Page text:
Why You Should Rethink Iran: The Conservative Talking Points Aren’t Conservative

So, if you are following the news sources that Conservatives usually follow, and that I follow, you might get the idea that the current temporary “deal” with Iran is a horrible move. Obama is an appeaser and this is another Munich. Israel’s security is at stake. On and on we go.

Iran has an Islamic government that isn’t friendly toward Western values. Like most Islamic governments their official position is hostile to Israel; they support Hezbollah, which is a terrorist organization.

So we must stop making concessions to Iran and stand with our ally Israel.

And Saudi Arabia.

What?

There are plenty of Islamic leaders in Saudi Arabia who have spoken threats against Israel. They never get prominently quoted in the Western media. Saudi Arabia is an ally so we just regard the threats that come out of that country as empty words. Everything said in Iran is trumpeted as if it was the unified voice of the government.

Saudi Arabia is also different because it is a royal dynastic kingdom (yes, a key ally in our efforts to spread democracy in the Middle East, but that is a headache for another post). Iran, as a democracy, has politicians trying to appeal for votes who run their mouths more than the Saudi princes do. The Saudis leave the radical anti-Israel rhetoric to the clerics they support. But there is every bit as much hostility to Israel found in the Saud kingdom as is found in Iran. At least. Unlike Iran, Saudi Arabia has no Jewish minority living in the nation. According to Wikipedia,

Until March 1, 2004, the official government website stated that Jews were forbidden from entering the country. Prejudice against Jews is fairly high in the kingdom. While the webpage has been modified, no one who admits to be Jewish, on the visa paperwork or has an Israeli government stamp on his or her passport is allowed in the kingdom.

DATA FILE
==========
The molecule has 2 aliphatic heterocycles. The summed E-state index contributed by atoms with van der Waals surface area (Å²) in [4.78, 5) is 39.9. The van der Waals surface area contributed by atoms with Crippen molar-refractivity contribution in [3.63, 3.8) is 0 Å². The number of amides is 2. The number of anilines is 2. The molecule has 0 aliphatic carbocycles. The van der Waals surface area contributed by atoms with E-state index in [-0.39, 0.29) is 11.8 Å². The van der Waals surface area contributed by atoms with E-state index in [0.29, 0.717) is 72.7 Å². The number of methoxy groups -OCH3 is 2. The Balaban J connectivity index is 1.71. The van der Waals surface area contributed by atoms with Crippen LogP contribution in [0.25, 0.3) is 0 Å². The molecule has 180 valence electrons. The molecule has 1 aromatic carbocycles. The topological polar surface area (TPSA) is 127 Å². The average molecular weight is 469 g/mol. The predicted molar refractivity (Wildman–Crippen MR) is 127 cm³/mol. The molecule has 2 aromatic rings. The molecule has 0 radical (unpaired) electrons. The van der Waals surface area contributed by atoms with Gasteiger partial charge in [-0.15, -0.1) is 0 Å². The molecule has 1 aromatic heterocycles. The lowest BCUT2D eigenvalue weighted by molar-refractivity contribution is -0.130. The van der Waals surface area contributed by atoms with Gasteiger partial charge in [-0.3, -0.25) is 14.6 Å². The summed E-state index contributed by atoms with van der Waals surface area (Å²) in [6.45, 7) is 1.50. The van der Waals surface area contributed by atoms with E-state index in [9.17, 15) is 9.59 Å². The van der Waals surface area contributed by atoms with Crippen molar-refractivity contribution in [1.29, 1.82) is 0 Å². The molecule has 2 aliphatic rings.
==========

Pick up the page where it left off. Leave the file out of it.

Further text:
But Israel current government is practically allied with Saudi Arabia while it wants Iran to be sanctioned into submission or worse.

Likewise, while Iranian Islamic extremists do persecute Christians in some cases, the fact remains that the country has a real Christian presence with public Christian churches. In Saudi Arabia only a few visiting Christian foreigners are tolerated for the time they reside there.

Mentioning Christian persecution leads naturally into a discussion of terrorism. Saudi Arabia is a major terrorism sponsor (with US complicity) in supporting and arming the foreign fighters in Syria who rape, torture, kill, and sometimes eat Christians (or at least they have eaten hearts of enemy soldiers). Unlike the stories from Iran, these horrific massacres are rarely attributed to the Saudis.

As for Iran’s alleged desire for a nuclear weapon, this is just a baseless accusation that is repeated so often that it is taken seriously. Our own intelligence says they abandoned the quest in 2003. But let’s say they made a nuke, even though doing so would be detected month in advance. Israel has over three hundred nukes (as best as we can guess since they won’t admit they have them) including submarines that could destroy Iran even if they launched on Israel. And Israel wouldn’t wait long enough to Iran to attack. The reason Israel hasn’t launched a nuclear attack is that they know Iran has done nothing to deserve it. It would be mass murder to attack Iran, not national defense. The fact is, Iran has shown no interest in military attacks beyond its borders.

So why are we talking about Iran as if they were some real threat to Israel?

This post is not a comprehensive statement about how conservatives should think about Iran. That is not what I want to accomplish. What I want hope I have done is give you, the conservative reader, enough reason to make you want to go read Pat Buchanan on Iran, or Ron Paul, or The American Conservative Magazine and compare their arguments to what you’re hearing on both Fox News and on NPR.

NPR?

Yes, NPR has been sounding like a latte-sipping version of Fox News on the subject of Iran. That by itself should make you want to make sure you’re on the right side of this issue.